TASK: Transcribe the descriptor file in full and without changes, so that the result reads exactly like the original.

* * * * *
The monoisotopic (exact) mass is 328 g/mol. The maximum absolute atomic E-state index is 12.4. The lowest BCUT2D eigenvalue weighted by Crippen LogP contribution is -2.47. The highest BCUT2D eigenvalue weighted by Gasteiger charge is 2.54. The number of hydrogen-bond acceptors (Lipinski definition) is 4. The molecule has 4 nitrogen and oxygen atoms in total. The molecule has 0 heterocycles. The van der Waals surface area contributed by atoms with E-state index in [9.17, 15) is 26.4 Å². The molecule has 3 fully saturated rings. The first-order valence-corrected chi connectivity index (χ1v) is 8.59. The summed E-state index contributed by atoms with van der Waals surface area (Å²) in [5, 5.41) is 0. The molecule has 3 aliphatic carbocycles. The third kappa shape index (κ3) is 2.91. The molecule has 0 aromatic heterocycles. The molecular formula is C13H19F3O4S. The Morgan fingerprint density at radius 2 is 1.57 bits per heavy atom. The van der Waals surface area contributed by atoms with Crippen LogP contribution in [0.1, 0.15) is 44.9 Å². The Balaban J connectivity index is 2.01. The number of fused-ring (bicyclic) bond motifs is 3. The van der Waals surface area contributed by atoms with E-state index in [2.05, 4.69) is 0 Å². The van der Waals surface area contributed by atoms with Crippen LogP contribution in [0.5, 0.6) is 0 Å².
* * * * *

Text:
The monoisotopic (exact) mass is 328 g/mol. The maximum absolute atomic E-state index is 12.4. The lowest BCUT2D eigenvalue weighted by Crippen LogP contribution is -2.47. The highest BCUT2D eigenvalue weighted by Gasteiger charge is 2.54. The number of hydrogen-bond acceptors (Lipinski definition) is 4. The molecule has 4 nitrogen and oxygen atoms in total. The molecule has 0 heterocycles. The van der Waals surface area contributed by atoms with E-state index in [9.17, 15) is 26.4 Å². The molecule has 3 fully saturated rings. The first-order valence-corrected chi connectivity index (χ1v) is 8.59. The summed E-state index contributed by atoms with van der Waals surface area (Å²) in [5, 5.41) is 0. The molecule has 3 aliphatic carbocycles. The third kappa shape index (κ3) is 2.91. The molecule has 0 aromatic heterocycles. The molecular formula is C13H19F3O4S. The Morgan fingerprint density at radius 2 is 1.57 bits per heavy atom. The van der Waals surface area contributed by atoms with Crippen LogP contribution in [0.1, 0.15) is 44.9 Å². The Balaban J connectivity index is 2.01. The number of fused-ring (bicyclic) bond motifs is 3. The van der Waals surface area contributed by atoms with E-state index in [2.05, 4.69) is 0 Å². The van der Waals surface area contributed by atoms with Crippen LogP contribution in [0.5, 0.6) is 0 Å².